Peer-Reviewed Publication

A systematic review of seizure clusters

A systematic review of seizure clusters: Prevalence, risk factors, burden of disease and treatment patterns

Steve Chung, Jerzy P. Szaflarski , Eun Jung Choi , Jessica Claire Wilson , Saifuddin Kharawala , Gavneet Kaur , Lawrence J. Hirsch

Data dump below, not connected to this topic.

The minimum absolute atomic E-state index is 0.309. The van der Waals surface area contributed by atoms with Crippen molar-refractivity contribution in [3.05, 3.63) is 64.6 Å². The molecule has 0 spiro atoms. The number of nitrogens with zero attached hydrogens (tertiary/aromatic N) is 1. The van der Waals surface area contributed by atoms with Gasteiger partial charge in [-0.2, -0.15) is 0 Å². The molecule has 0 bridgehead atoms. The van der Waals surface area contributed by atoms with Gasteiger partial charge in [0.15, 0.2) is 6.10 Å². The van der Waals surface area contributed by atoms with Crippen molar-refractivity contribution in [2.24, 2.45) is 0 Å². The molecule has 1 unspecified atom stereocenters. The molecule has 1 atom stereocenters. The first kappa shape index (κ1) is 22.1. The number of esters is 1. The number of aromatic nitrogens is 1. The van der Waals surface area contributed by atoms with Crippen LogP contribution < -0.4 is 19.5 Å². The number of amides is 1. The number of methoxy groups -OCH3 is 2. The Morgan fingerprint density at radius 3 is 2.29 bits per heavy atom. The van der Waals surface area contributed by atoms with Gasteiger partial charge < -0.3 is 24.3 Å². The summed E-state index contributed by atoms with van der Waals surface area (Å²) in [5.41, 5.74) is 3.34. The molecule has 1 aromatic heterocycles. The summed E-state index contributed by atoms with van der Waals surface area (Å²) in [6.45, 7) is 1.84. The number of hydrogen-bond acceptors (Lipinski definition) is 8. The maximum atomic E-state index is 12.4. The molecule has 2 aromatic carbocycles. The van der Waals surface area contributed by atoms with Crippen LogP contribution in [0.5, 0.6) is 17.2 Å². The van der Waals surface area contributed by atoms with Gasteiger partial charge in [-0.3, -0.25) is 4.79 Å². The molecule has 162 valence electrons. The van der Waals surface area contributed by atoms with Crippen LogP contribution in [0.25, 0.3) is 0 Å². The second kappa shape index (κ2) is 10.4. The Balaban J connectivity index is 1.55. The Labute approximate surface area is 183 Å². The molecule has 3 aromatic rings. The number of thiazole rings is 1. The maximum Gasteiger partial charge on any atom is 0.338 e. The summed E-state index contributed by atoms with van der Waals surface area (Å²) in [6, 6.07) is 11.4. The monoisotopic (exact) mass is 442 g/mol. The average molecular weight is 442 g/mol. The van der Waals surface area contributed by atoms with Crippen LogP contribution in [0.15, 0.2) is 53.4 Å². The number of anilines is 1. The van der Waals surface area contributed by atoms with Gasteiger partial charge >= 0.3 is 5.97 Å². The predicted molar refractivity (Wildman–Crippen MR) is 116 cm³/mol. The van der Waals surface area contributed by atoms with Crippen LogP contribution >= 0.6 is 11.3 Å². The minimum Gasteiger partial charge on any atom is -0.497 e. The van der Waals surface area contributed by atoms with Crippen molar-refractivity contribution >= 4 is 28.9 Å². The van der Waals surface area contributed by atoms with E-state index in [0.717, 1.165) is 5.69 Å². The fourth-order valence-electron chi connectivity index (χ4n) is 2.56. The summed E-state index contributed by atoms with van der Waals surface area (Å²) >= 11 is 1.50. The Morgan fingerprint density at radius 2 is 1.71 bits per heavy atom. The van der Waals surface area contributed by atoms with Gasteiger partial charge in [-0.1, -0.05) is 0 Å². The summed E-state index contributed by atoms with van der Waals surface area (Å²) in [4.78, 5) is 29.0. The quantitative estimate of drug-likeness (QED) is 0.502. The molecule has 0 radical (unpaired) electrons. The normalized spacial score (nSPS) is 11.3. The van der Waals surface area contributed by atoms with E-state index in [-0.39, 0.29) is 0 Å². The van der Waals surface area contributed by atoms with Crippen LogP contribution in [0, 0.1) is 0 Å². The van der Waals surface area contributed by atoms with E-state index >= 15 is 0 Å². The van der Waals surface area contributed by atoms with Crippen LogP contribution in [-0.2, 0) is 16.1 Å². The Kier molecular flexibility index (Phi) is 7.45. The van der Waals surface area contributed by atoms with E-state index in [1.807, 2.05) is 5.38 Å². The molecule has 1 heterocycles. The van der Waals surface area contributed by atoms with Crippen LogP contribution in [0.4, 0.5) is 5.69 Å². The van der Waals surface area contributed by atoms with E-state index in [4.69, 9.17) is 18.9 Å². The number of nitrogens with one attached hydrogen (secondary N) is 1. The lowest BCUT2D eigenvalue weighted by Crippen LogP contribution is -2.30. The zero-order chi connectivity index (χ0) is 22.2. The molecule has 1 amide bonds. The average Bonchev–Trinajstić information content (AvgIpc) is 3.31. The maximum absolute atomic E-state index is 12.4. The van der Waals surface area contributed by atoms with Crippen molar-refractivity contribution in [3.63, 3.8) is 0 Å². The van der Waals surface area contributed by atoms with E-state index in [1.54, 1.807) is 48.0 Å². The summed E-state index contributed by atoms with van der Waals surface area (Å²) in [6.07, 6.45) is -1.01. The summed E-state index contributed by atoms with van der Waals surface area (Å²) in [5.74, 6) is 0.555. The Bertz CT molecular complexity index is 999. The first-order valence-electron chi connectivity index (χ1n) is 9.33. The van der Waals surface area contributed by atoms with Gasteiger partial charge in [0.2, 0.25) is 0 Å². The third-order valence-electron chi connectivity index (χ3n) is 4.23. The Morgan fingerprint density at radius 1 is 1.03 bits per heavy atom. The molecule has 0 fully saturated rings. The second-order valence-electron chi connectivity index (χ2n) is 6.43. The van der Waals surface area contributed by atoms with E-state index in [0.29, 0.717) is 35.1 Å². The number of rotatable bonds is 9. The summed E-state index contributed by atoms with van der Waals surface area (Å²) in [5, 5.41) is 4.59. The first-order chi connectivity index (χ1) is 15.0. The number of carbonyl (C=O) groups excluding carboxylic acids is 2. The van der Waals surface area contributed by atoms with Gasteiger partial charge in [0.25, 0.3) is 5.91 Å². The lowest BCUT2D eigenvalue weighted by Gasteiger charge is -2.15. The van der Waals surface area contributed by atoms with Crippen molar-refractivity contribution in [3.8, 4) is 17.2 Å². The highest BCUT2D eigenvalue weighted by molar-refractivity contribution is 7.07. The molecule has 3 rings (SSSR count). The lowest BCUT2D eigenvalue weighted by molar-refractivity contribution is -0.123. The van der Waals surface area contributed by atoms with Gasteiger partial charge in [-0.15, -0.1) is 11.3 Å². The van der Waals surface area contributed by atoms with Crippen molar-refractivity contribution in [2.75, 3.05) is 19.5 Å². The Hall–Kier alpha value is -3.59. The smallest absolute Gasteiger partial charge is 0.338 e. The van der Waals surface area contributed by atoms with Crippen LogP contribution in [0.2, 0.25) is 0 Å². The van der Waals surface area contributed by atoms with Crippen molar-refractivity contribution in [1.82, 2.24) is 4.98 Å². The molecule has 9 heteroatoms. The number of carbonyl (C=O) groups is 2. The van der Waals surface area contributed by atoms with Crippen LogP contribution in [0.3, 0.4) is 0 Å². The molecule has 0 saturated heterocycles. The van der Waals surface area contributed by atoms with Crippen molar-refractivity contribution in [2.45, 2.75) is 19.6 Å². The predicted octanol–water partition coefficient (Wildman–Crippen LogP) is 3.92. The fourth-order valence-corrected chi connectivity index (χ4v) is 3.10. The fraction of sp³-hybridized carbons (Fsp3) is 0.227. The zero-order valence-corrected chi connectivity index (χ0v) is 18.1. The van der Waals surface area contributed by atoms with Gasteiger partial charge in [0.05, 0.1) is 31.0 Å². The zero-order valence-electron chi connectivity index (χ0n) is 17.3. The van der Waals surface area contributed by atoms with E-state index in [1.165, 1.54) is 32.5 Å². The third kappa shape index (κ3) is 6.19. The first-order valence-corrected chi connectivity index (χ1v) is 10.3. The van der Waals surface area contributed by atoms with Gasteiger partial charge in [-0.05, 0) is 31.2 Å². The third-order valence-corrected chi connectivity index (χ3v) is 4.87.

Seizure clusters (SCs) are episodes of consecutive seizures that occur within a short period. The treatment patterns of rescue medications (RMs), as well as the burden of SCs, have not been assessed. A systematic literature search on (in PubMed and Embase), supplemented with keyword-based and bibliographic searches, identified 44 articles for disease burden, three treatment guidelines, and three articles for treatment patterns. Common SC definitions were ≥3 seizures/24 h, ≥2/24 h and ≥2/6 h. The rate of SCs in prospective studies ranged from 21.7 %–42.5 %. The frequency of status epilepticus (SE) was higher in SC patients. SCs were associated with higher seizure frequency, higher risk of treatment resistance, and lower likelihood of seizure remission. Quality of life (QoL) was lower in children with SCs than in those with isolated seizures. Seizure-related hospitalization was more common in SC than non-SC patients. SCs adversely affected the productivity of patients and their caregivers. In outpatients with SCs, RMs were prescribed to 24.6 %–89.6 % and utilized by 15.6 %–44.5 %, with rates being higher in children. Key reasons for RM under-utilization were lack of seizure action plans, poor physician-patient communication, and concerns with administration route. In conclusion, SCs are associated with a higher risk of SE, treatment resistance, and low rate of seizure remission. They adversely affect patient and caregiver QoL and work productivity. However, RMs are under-prescribed, and there is an urgent need to improve recognition of SCs, improve use of seizure action plans, and remove barriers to RM use.